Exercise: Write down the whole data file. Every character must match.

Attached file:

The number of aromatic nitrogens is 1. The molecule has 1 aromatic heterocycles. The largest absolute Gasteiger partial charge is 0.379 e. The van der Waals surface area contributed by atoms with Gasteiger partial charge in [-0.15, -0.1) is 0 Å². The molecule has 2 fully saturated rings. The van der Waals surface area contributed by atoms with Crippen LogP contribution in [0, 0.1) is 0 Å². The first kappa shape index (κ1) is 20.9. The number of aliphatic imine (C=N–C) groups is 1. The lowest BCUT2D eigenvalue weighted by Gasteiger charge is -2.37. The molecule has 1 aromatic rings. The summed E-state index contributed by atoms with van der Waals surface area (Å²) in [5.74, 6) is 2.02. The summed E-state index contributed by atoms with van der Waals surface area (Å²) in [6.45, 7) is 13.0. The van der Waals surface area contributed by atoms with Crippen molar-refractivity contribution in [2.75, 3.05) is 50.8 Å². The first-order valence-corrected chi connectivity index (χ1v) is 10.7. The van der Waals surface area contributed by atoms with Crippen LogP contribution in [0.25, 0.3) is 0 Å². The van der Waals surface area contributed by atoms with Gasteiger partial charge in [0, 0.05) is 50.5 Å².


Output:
The number of aromatic nitrogens is 1. The molecule has 1 aromatic heterocycles. The largest absolute Gasteiger partial charge is 0.379 e. The van der Waals surface area contributed by atoms with Gasteiger partial charge in [-0.15, -0.1) is 0 Å². The molecule has 2 fully saturated rings. The van der Waals surface area contributed by atoms with Crippen LogP contribution in [0, 0.1) is 0 Å². The first kappa shape index (κ1) is 20.9. The number of aliphatic imine (C=N–C) groups is 1. The lowest BCUT2D eigenvalue weighted by Gasteiger charge is -2.37. The molecule has 1 aromatic rings. The summed E-state index contributed by atoms with van der Waals surface area (Å²) in [5.74, 6) is 2.02. The summed E-state index contributed by atoms with van der Waals surface area (Å²) in [6.45, 7) is 13.0. The van der Waals surface area contributed by atoms with Crippen molar-refractivity contribution in [2.75, 3.05) is 50.8 Å². The first-order valence-corrected chi connectivity index (χ1v) is 10.7. The van der Waals surface area contributed by atoms with Crippen LogP contribution in [0.25, 0.3) is 0 Å². The van der Waals surface area contributed by atoms with Gasteiger partial charge in [0, 0.05) is 50.5 Å².